Survival is tough--especially in space. Eve Online is a game of depth and mystery, one wrong step and you will find yourself on the wrong side of a laser turret; go into this game unprepared and welcome a myriad of confusion and tender despair. My mission was simple; survive in Eve Online for eight weeks and report my trials and tribulations. I knew this would be hard but still I was unprepared. This is Eve Online Survivor Guy.
Week six had all the hallmarks of being a difficult and disastrous week. I start proceedings in a void, no objectives, goals or ambitious; I merely aimlessly floated around space looking for purpose; a nomad. The survival I had been so desperately clinging to was ebbing away at every second and my will to continue with the world of New Eden was simply nonexistent; I had been beaten, drained, without hope. The learning curve of Eve Online is more like a sheer cliff face- the desire to continue is seemingly beaten into submission. It was safe to assume that this was a low moment for me.
Since my last week of adventure, nothing much had changed. I had indulged in minor piracy, found myself mining and simply waiting on an Eve University application. By the middle of my sixth week I had only received a mail alluding to the fact that I may soon be accepted. The will to simply log on each day was becoming difficult, I had no purpose; what was I to do?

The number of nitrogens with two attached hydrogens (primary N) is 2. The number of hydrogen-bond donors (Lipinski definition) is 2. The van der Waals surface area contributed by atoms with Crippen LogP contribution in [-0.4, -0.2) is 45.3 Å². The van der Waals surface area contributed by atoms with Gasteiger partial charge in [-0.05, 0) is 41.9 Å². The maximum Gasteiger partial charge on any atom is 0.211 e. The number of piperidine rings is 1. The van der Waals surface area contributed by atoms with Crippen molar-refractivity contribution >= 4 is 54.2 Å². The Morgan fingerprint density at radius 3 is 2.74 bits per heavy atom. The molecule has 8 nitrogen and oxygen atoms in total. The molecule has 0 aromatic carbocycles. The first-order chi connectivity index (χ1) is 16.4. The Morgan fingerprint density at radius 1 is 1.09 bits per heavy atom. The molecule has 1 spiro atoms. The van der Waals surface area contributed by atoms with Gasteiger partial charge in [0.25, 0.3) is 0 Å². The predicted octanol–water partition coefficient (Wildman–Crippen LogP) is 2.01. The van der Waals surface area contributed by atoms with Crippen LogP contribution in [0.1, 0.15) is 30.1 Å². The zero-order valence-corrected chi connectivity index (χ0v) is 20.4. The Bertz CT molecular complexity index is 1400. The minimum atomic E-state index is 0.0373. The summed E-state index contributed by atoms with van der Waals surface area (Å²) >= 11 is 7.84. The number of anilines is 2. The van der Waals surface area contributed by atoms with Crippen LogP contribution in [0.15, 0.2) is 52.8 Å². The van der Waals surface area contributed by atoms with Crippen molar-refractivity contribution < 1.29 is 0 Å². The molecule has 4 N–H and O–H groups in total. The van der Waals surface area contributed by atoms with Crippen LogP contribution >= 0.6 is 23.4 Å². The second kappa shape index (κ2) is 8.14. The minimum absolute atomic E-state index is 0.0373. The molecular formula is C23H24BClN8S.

I had found myself scrounging for help and guidance anywhere I could find it, everyone seemingly pointed to finding a corporation and therein would be purpose. So far I hadn't had much luck with this, I had skipped on a few different establishments as I perceived them to be inactive and empty and perhaps I was jumping the gun? Maybe my inclination to find something to do on this game was forcing me to recklessly flit back and forth between prospective corporations. Whatever the case I was becoming desperate and whatever my next action was, it was make or break.
Deciding that waiting for Eve University was perhaps an action that would ultimately lead me to frustration and despair; I made my way into the recruitment channel and simply looked up the textual landscape. Every kind of Corporation was recruiting; did I want low sec missions? Wormholes? Maybe even a spot of mining? Whatever the case, these guys seemed to provide it. After scanning around my options for a while I settled on a certain player who featured a number of vaguely exciting prospects in his spiel and also a welcome hint to new comers. I opened a conversation and leveled with the guy. I told him how I needed excitement, some purpose, a little guidance but overall; fun. He seemed to understand and invited me into a conversation; was this a turning point?
After an hour or so of audio chat, my would be new best friends had decided to take me under their wing; show me some of the brighter sights of Eve Online and help me out on my path of survival. For the first time in two weeks I felt the sweet aroma of enjoyment. These guys weren't mechanically telling me how and why I should be doing certain things; they were simply a bunch of friendly guys, playing the game through a mixture of fun, social interaction and just general thrill seeking. We set away to a destination to attempt to fly a level four mission which one member told me, in no uncertain terms, was a "a ball breaker man".